Linked by David Adams on Thu 1st Oct 2009 01:39 UTC
In the News As much as we like to stay away from letting real-world politics bleed over into our ongoing discussion of tech politics, I found an interesting essay over at The Economist's "Democracy in America" blog that draws a parallel between Apple's Mac/iPhone user-friendly ecosystem and the Microsoft Windows freer-but-more-chaotic ecosystem and how that lines up along the authoritarian/libertarian spectrum of real-world political division. They don't mention Open Source in this essay, but I'm sure it could make an interesting addition to the discussion. The essay's main point is that, in governance, attempts to make life more user-friendly for citizens usually ends up giving them less freedom of choice, and a certain segment of the political establishment will reliably oppose such moves. The idea that the tradeoff between choice and usability persists into the world of governance really set me to thinking. What kind of country would you rather live in? An Apple one, a Microsoft one, or an Open Source one?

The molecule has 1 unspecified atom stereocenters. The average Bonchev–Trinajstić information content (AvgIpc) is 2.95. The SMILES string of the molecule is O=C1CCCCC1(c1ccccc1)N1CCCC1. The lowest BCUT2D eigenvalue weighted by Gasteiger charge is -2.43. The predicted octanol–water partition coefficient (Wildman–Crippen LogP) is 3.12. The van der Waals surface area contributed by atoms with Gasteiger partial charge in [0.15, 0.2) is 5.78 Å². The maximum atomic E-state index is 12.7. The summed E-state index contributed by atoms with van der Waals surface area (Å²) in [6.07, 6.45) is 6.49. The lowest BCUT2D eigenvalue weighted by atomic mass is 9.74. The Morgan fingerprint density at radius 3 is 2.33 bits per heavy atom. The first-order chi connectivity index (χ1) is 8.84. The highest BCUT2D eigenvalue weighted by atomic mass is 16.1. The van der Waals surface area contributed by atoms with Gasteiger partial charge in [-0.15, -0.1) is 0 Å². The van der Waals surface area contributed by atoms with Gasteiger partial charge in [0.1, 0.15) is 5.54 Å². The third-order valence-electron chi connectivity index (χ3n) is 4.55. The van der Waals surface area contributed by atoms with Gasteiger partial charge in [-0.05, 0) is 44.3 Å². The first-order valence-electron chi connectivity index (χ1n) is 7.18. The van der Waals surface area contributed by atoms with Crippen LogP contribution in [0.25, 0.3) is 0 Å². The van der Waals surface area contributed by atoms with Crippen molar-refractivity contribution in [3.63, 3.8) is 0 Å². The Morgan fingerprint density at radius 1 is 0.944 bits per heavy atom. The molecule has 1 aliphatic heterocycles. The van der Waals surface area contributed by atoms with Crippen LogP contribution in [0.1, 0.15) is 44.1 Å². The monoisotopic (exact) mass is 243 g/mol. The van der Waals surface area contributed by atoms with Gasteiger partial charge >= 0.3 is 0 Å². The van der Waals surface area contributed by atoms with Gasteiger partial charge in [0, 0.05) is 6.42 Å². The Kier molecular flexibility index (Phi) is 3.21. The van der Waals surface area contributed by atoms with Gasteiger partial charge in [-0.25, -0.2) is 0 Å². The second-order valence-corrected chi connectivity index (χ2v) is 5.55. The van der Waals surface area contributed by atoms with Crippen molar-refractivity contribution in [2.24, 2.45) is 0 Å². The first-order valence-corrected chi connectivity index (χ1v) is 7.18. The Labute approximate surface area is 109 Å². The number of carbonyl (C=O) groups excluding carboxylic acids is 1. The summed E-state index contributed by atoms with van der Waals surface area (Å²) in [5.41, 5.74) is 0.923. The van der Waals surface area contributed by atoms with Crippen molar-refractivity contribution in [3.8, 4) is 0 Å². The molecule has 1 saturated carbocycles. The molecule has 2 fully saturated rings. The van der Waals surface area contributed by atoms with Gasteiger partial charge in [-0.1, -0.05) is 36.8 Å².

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The arguement doesn't stand.
by nickelbackro on Fri 2nd Oct 2009 03:58 UTC
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The thought of making analogies to governance and operating systems is flawed in the ways it's being presented here by most people.

The answer is even though the way applications are handled can be shown in this way (apple app store control, Windows installation and hardware freedom, Linux hardware, code, and installation freedom); the OS systems themselves are either ruled by a corporation (MicroSoft or Apple) or a BDFL such as Linus Torvalds in Linux or by autocratic committee in systems such BSD or Haiku. The only argument to true freedom i can see in the scenarios of the later entries is in that the source code can be forked and ruled by another BDFL or committee if you get frustrated by a WILLNOTFIX answer.

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